StarMetro, the bus service in Tallahassee, offers free rides for seniors to vaccination sites like those at Publix and Walmart—part of the city’s effort to solve what one commissioner called the “people puzzle” of the COVID vaccine rollout. In Chicopee, Mass., the Rumbleseat Bar and Grille offers a 20% discount to vaccinated customers on Mondays—for three reasons, according to owner Bill Stetson: “to thank health care workers, help our industry get back to life, and encourage more people to get immunized.” In a phone interview, Stetson said, “I want to reward the ‘lions’ on the front line, and I want to motivate people too.”
In some ways, these small businesses are emulating practices of encouragement that have been taken up on a broad scale overseas. Israel, with nearly half its population already having received at least one dose of the vaccine, has been fervent in getting the other half to show up. On Twitter, the country’s Health Minister Yuli Edelstein said: “Decide whether you are part of the celebration or whether you will be left behind.” In a later tweet he explained that only “green label holders”—those who are either fully vaccinated or recovered from COVID-19—will enjoy places like gyms, hotels, theaters, sporting events, and places of worship. Bars and restaurants will be included in early March. Edelstein did not mince words: “Go get vaccinated!”
“The emphasis of the city’s leadership is now to vaccinate the younger population—and we are reaching them via short, rapid, effective, pinpoint pop-up events,” said Eyal Basson, the Tel Aviv–Yafo government’s head of communications strategy, in an email exchange. “By offering incentives, we believe that we can reach young audiences, where the vaccination rate is not sufficiently high.”
Last weekend, mobile vaccination units were rolled out in seven additional locations, including on the beachfront and in popular parks and squares in Tel Aviv. In many of the locations, incentives ranged from knafeh (a Middle Eastern pastry) to pizza to coffee, and Basson said more than 2,500 additional citizens were vaccinated as a result. “The financial cost for the city is very low, as we are referring to cheap incentives such as drinks and food—but the benefit is tremendous for the city, the economy, and the entire country.”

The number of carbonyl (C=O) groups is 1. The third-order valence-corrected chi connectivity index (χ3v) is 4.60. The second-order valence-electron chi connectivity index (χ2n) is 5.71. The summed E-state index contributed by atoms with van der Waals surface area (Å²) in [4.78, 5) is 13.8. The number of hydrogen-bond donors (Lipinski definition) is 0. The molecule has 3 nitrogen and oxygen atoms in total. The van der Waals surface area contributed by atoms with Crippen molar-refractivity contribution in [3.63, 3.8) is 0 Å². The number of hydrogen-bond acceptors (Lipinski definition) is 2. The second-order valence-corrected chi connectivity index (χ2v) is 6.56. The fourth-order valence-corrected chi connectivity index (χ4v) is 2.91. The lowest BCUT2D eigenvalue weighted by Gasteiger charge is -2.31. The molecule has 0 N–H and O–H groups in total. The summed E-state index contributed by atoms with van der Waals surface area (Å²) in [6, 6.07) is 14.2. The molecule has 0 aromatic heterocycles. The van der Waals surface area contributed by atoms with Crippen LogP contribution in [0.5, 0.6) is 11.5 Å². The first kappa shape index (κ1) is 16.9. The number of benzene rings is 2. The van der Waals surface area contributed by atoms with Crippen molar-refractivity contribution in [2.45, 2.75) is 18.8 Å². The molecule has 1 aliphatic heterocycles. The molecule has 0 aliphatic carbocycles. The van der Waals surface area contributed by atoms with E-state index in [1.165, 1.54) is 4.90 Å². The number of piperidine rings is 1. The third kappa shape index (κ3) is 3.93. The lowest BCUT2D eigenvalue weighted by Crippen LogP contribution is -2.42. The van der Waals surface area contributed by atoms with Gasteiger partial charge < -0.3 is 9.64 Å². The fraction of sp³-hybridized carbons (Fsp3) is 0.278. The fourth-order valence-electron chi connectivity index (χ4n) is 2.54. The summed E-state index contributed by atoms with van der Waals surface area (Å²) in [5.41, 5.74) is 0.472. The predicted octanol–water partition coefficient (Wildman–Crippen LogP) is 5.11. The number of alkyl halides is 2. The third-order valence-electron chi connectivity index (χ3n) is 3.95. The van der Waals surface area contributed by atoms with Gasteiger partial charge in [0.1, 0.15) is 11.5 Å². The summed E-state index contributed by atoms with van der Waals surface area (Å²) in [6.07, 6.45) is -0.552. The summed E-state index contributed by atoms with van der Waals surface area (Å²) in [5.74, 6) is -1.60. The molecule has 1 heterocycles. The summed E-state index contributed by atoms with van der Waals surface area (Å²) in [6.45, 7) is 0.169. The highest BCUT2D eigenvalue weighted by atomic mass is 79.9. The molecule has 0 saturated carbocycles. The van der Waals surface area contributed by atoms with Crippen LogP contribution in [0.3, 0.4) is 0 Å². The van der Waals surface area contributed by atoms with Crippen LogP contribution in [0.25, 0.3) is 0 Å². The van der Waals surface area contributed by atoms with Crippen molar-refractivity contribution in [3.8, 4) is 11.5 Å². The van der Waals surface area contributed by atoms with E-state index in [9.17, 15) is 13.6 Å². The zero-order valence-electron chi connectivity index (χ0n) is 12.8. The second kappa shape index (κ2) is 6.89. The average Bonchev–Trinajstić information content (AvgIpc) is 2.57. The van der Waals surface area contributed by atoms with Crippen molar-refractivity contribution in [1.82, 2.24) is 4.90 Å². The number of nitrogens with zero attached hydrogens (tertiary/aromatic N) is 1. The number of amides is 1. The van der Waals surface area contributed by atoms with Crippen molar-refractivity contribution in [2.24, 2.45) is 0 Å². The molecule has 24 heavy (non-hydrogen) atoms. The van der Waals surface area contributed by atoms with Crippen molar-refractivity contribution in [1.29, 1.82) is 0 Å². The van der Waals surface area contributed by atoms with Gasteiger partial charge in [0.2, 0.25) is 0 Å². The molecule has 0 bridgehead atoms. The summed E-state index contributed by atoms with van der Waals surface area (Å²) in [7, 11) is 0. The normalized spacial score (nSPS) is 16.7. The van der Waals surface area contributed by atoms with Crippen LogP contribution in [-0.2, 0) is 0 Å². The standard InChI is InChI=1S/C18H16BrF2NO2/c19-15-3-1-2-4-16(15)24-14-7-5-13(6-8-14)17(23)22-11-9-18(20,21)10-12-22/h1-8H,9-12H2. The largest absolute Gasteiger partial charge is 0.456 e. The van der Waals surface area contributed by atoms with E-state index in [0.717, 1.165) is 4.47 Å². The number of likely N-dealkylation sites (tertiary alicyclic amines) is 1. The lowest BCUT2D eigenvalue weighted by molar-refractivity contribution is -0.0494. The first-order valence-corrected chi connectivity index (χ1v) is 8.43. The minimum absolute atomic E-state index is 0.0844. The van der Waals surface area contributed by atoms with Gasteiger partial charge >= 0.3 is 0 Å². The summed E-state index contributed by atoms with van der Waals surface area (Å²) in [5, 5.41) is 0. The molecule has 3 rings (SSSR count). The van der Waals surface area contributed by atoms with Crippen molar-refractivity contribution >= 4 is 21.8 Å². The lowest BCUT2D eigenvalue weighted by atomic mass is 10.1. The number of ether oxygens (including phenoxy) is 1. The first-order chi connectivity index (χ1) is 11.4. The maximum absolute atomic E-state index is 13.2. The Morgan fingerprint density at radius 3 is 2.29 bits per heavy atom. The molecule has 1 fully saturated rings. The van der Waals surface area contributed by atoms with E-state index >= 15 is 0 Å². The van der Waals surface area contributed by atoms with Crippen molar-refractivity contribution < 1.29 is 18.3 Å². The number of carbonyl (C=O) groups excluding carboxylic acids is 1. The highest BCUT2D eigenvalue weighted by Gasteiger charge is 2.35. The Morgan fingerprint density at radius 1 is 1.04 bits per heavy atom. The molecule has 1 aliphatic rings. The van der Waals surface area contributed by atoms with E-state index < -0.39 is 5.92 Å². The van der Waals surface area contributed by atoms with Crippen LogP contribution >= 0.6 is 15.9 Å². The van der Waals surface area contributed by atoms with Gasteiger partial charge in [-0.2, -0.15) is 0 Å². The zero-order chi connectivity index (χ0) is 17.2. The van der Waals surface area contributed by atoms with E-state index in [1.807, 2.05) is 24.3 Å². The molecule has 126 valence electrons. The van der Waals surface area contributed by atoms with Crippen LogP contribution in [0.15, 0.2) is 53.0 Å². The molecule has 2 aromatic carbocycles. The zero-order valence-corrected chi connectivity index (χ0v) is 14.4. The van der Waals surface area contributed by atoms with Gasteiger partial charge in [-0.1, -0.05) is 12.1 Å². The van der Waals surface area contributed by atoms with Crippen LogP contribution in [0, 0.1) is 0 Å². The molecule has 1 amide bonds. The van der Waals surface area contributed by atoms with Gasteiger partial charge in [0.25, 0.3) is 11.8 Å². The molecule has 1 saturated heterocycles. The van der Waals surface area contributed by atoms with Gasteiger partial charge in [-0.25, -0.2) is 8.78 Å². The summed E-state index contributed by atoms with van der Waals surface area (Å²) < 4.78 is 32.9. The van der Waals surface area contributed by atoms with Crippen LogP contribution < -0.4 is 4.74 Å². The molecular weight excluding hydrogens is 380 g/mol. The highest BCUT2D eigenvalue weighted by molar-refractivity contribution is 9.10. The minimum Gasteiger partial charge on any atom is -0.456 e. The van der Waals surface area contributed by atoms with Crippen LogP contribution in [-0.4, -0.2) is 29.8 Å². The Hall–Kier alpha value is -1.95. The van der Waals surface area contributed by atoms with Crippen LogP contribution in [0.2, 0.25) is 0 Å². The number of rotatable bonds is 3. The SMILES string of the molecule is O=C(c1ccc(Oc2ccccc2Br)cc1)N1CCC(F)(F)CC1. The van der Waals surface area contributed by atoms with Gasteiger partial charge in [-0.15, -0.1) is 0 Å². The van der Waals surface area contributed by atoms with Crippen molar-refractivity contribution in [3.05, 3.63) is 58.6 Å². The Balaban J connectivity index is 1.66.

In the Tel Aviv suburb of Holon, DJs have been hired to create a festive atmosphere that might attract a young crowd. In the ultra-Orthodox town of Bnei Brak, where fewer than 10% of the community is fully vaccinated, the municipal council came up with the idea to serve free cholent, a stew of beef, potatoes, and beans, at vaccination centers to entice residents to get their shots.
Outside Jenia Bar in Tel Aviv, meanwhile, a vaccination van is stationed nearby. A representative from the van checks people’s identification, prescreens them about prior allergic reactions, administers the vaccine, and then offers the newly anointed a choice from the bar: a free bottle of nonalcoholic beer or another beverage. Said Yaara Maimon, a vaccine recipient, “The bar where I used to have tequila shots just became the bar where I received my first COVID-19 shot.”
The bar owner, Yonatan Levin, told me in an email that part of the importance of the initiative was to “place a spotlight on the fact that whoever is vaccinated in this industry will likely be able to return to a normal routine of recreation and enjoyment—similar to the sports and culture sectors that resumed operations this week.”